He believes in branding. Not branding in the stereotypical big-advertising-budget image; but in the rather simple concept that if your potential consumers in the market perceive your brand has value, they will pay more.
See this posting in a contractortalk.com thread from last spring (he also recently posted a comment in response to my posting on Friday, "So you are looking for that magical, quick answer." In his contractortalk.com posting he rebuts another poster who suggests branding relates to advertising and expensive marketing:
I didn't know that. I'll have to tell my son, Tom. I sold my remodeling business to him and his brother in 1999. About a year or so later he bought out his brother, and his brother started his own remodeling company. I started it shortly after moving to Naples, FL in 1991. My advertising in our newspaper started in Feb, 1991 and I stopped it in May, 1991 and never again had any more ads. In 1999 when I sold the business we did just under $1M in sales. Last year The Lykos Group, Inc. http://lykosgroup.com/ Did about $6M in sales - all from "Branding." Among other awards Tom received the Remodeler of the Year Award for the state of FL.
I guess it's true what they say: Some people succeed at doing something because they didn't know it couldn't be done. And since I'm now semiretired specializing in only very small remodels and a lot of repairs, while most of my so called competitors base their prices on labor rates of
between $35 to $65/hr, mine are between $85 to $125/hr and I and my part-timer still can't handle all of the work. When I started my small new business in 2000, I never advertised. Still don't. What son Tom and I do is the result of "branding", not luck, advertising, or marketing. And by the way, Tom's "net profit" is consistently double to triple the national average. Mine is about 40 per cent. But maybe you're right, and we really can't do what we're doing. So I'll not comment about it again.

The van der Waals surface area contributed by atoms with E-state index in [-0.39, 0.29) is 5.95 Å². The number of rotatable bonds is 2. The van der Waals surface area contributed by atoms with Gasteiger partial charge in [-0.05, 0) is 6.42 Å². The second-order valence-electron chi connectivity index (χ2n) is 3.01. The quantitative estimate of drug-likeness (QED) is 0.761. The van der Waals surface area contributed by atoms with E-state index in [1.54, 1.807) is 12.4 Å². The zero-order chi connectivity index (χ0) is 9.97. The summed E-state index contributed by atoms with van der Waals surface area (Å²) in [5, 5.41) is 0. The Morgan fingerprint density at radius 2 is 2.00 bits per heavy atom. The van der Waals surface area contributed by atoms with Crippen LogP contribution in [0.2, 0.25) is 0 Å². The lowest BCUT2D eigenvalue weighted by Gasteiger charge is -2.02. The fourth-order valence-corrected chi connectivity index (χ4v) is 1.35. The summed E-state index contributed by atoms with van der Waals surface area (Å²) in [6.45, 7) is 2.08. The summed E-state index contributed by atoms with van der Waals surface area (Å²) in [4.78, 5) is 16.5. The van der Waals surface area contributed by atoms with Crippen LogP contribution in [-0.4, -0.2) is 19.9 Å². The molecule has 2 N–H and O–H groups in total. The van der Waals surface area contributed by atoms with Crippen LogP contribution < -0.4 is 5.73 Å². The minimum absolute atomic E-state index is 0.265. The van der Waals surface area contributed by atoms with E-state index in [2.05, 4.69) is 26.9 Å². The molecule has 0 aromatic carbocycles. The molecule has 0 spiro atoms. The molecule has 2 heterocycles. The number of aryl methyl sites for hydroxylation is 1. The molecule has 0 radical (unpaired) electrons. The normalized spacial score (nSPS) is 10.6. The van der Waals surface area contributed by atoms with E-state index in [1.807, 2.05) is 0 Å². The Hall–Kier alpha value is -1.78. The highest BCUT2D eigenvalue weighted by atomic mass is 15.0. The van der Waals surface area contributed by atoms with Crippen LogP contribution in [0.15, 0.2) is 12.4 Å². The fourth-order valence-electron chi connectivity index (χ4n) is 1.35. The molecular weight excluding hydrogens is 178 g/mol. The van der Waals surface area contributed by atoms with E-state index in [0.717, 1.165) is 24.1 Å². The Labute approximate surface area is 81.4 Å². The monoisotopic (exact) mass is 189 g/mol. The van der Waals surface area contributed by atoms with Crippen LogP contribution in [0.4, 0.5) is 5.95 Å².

My pleasure, Mark, and if it can help others, go ahead and reference it on your blog. About half of my sales are for condo associations, so the front page is for them and the back page for condo and home owners. They were tremendously effective. Created on my word processor - nothing fancy, just very informative.
Attached in pdf format. I keep hard copy files with articles from various trade magazines. Keep the files by trade. I do the same on my computer with articles from various trade association newsletters and also mfg. web sites. I just hang on to them for future newsletters I would send. I also used what I had up here in my head from my expertise and experience. And by using the same newsletter format, all I had to do was pull up a previous newsletter, erase the text in the particular block and type in the new info. Maybe the most it ever took was one hour, so for that minimum amount of investment, where the heck could we get such positive feed back?
Good luck with your own. Incidentally, one guy I know used to get verbal approval from a past customer to use their name and photos in a newsletter, and show the before and after photos with the owner's name (no address or #) and brief description of what the remodel entailed. People like to see their names in print. Makes them feel like a celebrity.
Anyway, quick, cheap, and very effective. Just remember to keep a couple dozen copies in your truck to give away to any customer's neighbor you meet. I bought a HP color copier and printed them on both sides of the sheet. I think it was cheaper than using the computer printer. And you can use a heavier paper, glossy or other wise. I used a heavier flat paper - no gloss at all. Sonny.
- Sonny has a niche. A defined market segment, which clearly needs his services (and which you may well be able to replicate in your own market area. I would recommend offering to pay Sonny for some consulting advice in this regard -- he is doing it successfully in Naples; why not in virtually any other community in North America.)
- He doesn't waste money; he uses a newsletter to provide simple, valuable information, relevant to his readers, and information which you likely will have on hand in your own format with your own resources.
- This high perceived value -- the nature of a 'brand' is only possible if he actually delivers the service to the level clients expect. A good brand, he notes, allows you to get away with occasional errors (provided you rectify them quickly) and command a price significantly higher than the commodity level. You make more money, with less stress.